“Owning My Masters” is a digital archive of original rap music and spoken word poetry. This hip-hop album is a critical-theoretical reflection on personhood vis-à-vis Black bodies and Black lives. Rather than theorizing about hip-hop, the project “does” this work through the genre of hip-hop. This archive argues for attentiveness to historical and contemporary social justice issues, particularly Blackness as it pertains to embodied and disembodied voice and performance, through hip-hop lyrics and spoken-word poetry. Carson contends that “while the study of hip-hop has helped push through boundaries posed by many academic conventions, the performance of some of its cultural products tend to exist on the margins of what is considered “proper” scholarly engagement in the disciplines in which it is studied, which works to reproduce certain forms of – and assumptions about – knowledge production regarding hip-hop.”
“Peace to y’all.” seems an appropriate greeting to the those gathered on the early August morning at McGuffey Park in Charlottesville, VA.
We have just marched from the Jefferson School to the park, where there is a rally to make clear the plan for the day—stand against white supremacy. I was asked by one of the organizers to deliver some words. I have been recently appointed Assistant Professor of Hip-Hop at the University of Virginia, and my work speaks to issues like those of the day, so he thinks it makes sense that I say something.
The audience returns my greeting and welcomes me with applause as I try to rearticulate words I had delivered just months earlier in the presence of my dissertation committee and the capacity audience in front of which I defended the rap album and digital archive I had submitted to receive my PhD. I, first, echo the sentiments of Vice-Mayor, Dr. Wes Bellamy, who spoke before me and quoted Martin Luther King, Jr.’s words, “Somebody told a lie one day.” I want to speak about that lie how it might be related to the people who have descended upon Charlottesville as a way of mourning – “a death…of America, or an America they envision,” and how that poor vision they have is referred to in Ralph Ellison’s Invisible Man.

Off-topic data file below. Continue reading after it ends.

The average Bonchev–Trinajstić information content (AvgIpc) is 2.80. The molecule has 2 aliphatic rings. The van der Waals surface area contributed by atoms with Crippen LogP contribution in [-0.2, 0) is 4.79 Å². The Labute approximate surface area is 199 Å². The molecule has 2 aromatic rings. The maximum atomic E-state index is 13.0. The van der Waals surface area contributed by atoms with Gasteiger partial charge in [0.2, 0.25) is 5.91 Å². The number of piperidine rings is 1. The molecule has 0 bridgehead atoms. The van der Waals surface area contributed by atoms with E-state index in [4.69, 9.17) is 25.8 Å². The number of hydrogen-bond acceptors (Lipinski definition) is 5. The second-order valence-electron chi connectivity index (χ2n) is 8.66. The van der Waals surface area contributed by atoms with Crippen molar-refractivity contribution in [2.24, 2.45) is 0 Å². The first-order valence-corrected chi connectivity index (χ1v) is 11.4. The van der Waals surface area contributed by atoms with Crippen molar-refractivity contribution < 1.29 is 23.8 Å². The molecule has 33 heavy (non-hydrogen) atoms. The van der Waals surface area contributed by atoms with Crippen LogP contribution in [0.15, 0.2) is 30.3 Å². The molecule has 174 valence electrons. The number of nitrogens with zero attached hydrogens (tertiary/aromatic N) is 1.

“[Y]ou’re constantly being bumped against by those of poor vision. Or again, you often doubt if you really exist” . The narrator continues, “You wonder whether you aren’t simply a phantom in other people’s minds. Say, a figure in a nightmare which the sleeper tries with all his strength to destroy. It’s when you feel like this that, out of resentment, you begin to bump people back” . He later states: “I remember that I am invisible and walk softly so as not to awaken the sleeping ones. Sometimes it is best not to awaken them; there are few things in the world as dangerous as sleepwalkers. I learned in time though that it is possible to carry on a fight against them without their realizing it” .
I go on to read more words from my dissertation – the quote from which James Baldwin takes the name of his book, “God gave Noah the rainbow sign, / No more water, the fire next time” . And then I read the poem, “Good Mourning, America,” which attempts to tie all the aforementioned thoughts together.